Budbill fits his novella into a series of frames, a structure wittily, winkingly alluded to in the “four-story birdcage” that ornaments The Man’s living room. The outermost, introductory frame is a set-up, cartographically precise in its matter-of-fact realism as the unnamed narrator directs us to a remote mountain cabin and invites us to hear the story to be told by its sole resident. Readerly confidence quivers slightly when we are told that the name of the eremitic figure is The Man Who Lives Alone in the Mountains, then teeters on the edge of collapse when we turn the page to find The Man telling his story about himself in the third person. And this story is itself a frame, into which The Man inserts yet more stories and story fragments in the form of poems and letters to a musician friend back in the city.

When The Man’s narrative eventually falls into chronology, the reader feels pulled back from the abyss—but just for that moment before we’re told that a full 35 pages of the story, recounting Broken Wing’s recovery and family life over a year and a half, were nothing but a dream, a dream that itself provides a frame for other anecdotes told in letters to the same city friend. Cast back into bewilderment, we are forced to ask what has really happened and what not, and how, or whether, we can tell the difference, questions whose answers are made even more elusive in the book’s final chapter, written in the voice of yet another narrator: this narrator, a man who with his wife has built a house on the mountainside site occupied decades earlier by The Man, recounts his discovery of a manuscript enclosed in an envelope wrapped in butcher paper wrapped in canvas sealed in wax inside a steel box in a niche in a ruined cellar wall. Frame after frame after frame, and small wonder that the finder begins to doubt his own role and his own credibility.

What is the point of this hopelessly tangled series of narrative recursions? It is possible, I suppose, that Broken Wing is meant only as a formal display, that the author is simply showing off his skill in creating an almost unnecessarily complex mise en abyme. But I believe that David Budwill cast his reader into a bottomless pit of confusion for a more substantive reason. The experience this novella offers its readers replicates on a smaller but no less authentic scale the circumstance in which the bird and The Man find themselves, seeking and not finding solace, certainty, healing, and re-integration into a world, narrative or otherwise, that seems irreparably fractured by violence and hate.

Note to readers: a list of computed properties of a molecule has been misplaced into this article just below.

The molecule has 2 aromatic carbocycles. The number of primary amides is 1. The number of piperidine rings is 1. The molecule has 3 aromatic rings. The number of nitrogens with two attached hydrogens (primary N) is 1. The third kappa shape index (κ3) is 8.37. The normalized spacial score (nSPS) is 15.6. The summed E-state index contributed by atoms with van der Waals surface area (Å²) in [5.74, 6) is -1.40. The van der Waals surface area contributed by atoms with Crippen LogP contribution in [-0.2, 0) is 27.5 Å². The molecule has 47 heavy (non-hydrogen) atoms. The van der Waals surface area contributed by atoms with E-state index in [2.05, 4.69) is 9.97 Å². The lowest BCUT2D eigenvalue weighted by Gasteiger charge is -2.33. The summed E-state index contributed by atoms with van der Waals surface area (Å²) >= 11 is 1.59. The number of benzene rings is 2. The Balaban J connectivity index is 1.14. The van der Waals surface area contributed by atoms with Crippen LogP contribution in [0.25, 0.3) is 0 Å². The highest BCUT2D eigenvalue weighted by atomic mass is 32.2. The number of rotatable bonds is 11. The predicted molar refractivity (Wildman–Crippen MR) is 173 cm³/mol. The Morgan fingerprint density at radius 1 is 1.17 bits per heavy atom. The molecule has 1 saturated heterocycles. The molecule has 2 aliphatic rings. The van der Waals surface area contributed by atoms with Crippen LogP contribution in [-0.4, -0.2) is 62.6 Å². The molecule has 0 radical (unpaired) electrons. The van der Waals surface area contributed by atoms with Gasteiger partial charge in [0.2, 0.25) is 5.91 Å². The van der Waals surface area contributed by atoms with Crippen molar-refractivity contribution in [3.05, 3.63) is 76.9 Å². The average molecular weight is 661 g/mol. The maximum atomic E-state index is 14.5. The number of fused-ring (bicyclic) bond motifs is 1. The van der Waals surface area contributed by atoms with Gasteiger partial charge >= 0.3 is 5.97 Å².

It is no accident that the visual world of Broken Wing is black and white. Most of the narrative matter is set in a snowy landscape, and the birds that most captivate The Man are Broken Wing and a gang of gleaming black Common Ravens; one of the most striking images in the book is the scene of ravens plucking slices of white bread from the snow and stacking them in their ebony bills. We come quickly to understand that The Man, too, stands out in his white surroundings, where he is greeted at best with polite uninterest and at worst with ignorance and aggression.

Those same colors, of course, dominate the literal visual landscape of reading, where we follow the printed black line across fields of creamy paper in search of meaning. By frustrating that search, David Budbill leaves us as “stranded, abandoned, alone” as The Man and his Rusty Blackbird friend, hinting with words at the experience of living on the wrong side of a world divided by prejudice.

Rick Wright leads birds and art tours in Europe and the Americas for Victor Emanuel Nature Tours. 

Recommended citation:

Wright, R. 2018. Adrift In A World of White [review of Broken Wing, by David Budbill]. Birding 50.1: 65-66.